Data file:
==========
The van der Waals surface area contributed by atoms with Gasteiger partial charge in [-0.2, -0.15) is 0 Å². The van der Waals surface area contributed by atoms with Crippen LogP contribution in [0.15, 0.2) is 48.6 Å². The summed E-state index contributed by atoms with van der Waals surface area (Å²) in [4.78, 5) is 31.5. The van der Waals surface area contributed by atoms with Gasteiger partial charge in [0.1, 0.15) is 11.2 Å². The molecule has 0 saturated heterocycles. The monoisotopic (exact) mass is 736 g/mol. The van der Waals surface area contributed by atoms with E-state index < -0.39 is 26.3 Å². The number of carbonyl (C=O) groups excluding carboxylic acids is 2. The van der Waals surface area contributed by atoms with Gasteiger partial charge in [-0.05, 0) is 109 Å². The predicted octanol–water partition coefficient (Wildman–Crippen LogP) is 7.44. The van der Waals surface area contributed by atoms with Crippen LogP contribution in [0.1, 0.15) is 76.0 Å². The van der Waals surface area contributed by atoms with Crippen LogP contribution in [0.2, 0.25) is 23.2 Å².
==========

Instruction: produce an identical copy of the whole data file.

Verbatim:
The van der Waals surface area contributed by atoms with Gasteiger partial charge in [-0.2, -0.15) is 0 Å². The van der Waals surface area contributed by atoms with Crippen LogP contribution in [0.15, 0.2) is 48.6 Å². The summed E-state index contributed by atoms with van der Waals surface area (Å²) in [4.78, 5) is 31.5. The van der Waals surface area contributed by atoms with Gasteiger partial charge in [0.1, 0.15) is 11.2 Å². The molecule has 0 saturated heterocycles. The monoisotopic (exact) mass is 736 g/mol. The van der Waals surface area contributed by atoms with E-state index < -0.39 is 26.3 Å². The number of carbonyl (C=O) groups excluding carboxylic acids is 2. The van der Waals surface area contributed by atoms with Gasteiger partial charge in [-0.05, 0) is 109 Å². The predicted octanol–water partition coefficient (Wildman–Crippen LogP) is 7.44. The van der Waals surface area contributed by atoms with Crippen LogP contribution in [0.1, 0.15) is 76.0 Å². The van der Waals surface area contributed by atoms with Crippen LogP contribution in [0.2, 0.25) is 23.2 Å².